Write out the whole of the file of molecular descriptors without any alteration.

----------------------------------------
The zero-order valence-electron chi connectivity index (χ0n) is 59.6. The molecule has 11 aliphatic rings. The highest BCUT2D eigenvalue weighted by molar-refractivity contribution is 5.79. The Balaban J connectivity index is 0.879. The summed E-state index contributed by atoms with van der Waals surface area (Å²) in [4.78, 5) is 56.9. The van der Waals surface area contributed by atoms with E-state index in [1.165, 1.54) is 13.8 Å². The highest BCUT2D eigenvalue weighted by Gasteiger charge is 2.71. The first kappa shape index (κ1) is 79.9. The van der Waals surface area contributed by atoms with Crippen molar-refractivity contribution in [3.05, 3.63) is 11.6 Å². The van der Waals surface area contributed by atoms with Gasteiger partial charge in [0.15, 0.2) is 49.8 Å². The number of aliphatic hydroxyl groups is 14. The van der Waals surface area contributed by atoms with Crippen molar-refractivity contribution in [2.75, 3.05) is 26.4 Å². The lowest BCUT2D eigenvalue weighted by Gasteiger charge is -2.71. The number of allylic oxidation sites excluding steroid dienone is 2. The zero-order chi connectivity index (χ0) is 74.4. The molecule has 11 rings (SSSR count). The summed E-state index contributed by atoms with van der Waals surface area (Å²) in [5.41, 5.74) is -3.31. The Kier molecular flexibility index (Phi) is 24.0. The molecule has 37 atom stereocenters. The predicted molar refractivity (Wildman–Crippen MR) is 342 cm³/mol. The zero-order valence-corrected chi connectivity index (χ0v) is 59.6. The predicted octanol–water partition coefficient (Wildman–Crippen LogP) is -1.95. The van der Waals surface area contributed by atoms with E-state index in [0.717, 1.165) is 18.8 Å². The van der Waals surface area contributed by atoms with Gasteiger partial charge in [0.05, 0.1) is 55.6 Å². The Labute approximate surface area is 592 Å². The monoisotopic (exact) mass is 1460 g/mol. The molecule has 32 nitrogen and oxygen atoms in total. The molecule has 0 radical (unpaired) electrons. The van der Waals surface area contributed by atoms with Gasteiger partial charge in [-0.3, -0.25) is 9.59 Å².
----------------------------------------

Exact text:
The zero-order valence-electron chi connectivity index (χ0n) is 59.6. The molecule has 11 aliphatic rings. The highest BCUT2D eigenvalue weighted by molar-refractivity contribution is 5.79. The Balaban J connectivity index is 0.879. The summed E-state index contributed by atoms with van der Waals surface area (Å²) in [4.78, 5) is 56.9. The van der Waals surface area contributed by atoms with E-state index in [1.165, 1.54) is 13.8 Å². The highest BCUT2D eigenvalue weighted by Gasteiger charge is 2.71. The first kappa shape index (κ1) is 79.9. The van der Waals surface area contributed by atoms with Crippen molar-refractivity contribution in [3.05, 3.63) is 11.6 Å². The van der Waals surface area contributed by atoms with Gasteiger partial charge in [0.15, 0.2) is 49.8 Å². The number of aliphatic hydroxyl groups is 14. The van der Waals surface area contributed by atoms with Crippen molar-refractivity contribution in [2.75, 3.05) is 26.4 Å². The lowest BCUT2D eigenvalue weighted by Gasteiger charge is -2.71. The number of allylic oxidation sites excluding steroid dienone is 2. The zero-order chi connectivity index (χ0) is 74.4. The molecule has 11 rings (SSSR count). The summed E-state index contributed by atoms with van der Waals surface area (Å²) in [5.41, 5.74) is -3.31. The Kier molecular flexibility index (Phi) is 24.0. The molecule has 37 atom stereocenters. The predicted molar refractivity (Wildman–Crippen MR) is 342 cm³/mol. The zero-order valence-corrected chi connectivity index (χ0v) is 59.6. The predicted octanol–water partition coefficient (Wildman–Crippen LogP) is -1.95. The van der Waals surface area contributed by atoms with E-state index in [0.717, 1.165) is 18.8 Å². The van der Waals surface area contributed by atoms with Gasteiger partial charge in [0.05, 0.1) is 55.6 Å². The Labute approximate surface area is 592 Å². The monoisotopic (exact) mass is 1460 g/mol. The molecule has 32 nitrogen and oxygen atoms in total. The molecule has 0 radical (unpaired) electrons. The van der Waals surface area contributed by atoms with Gasteiger partial charge in [-0.3, -0.25) is 9.59 Å².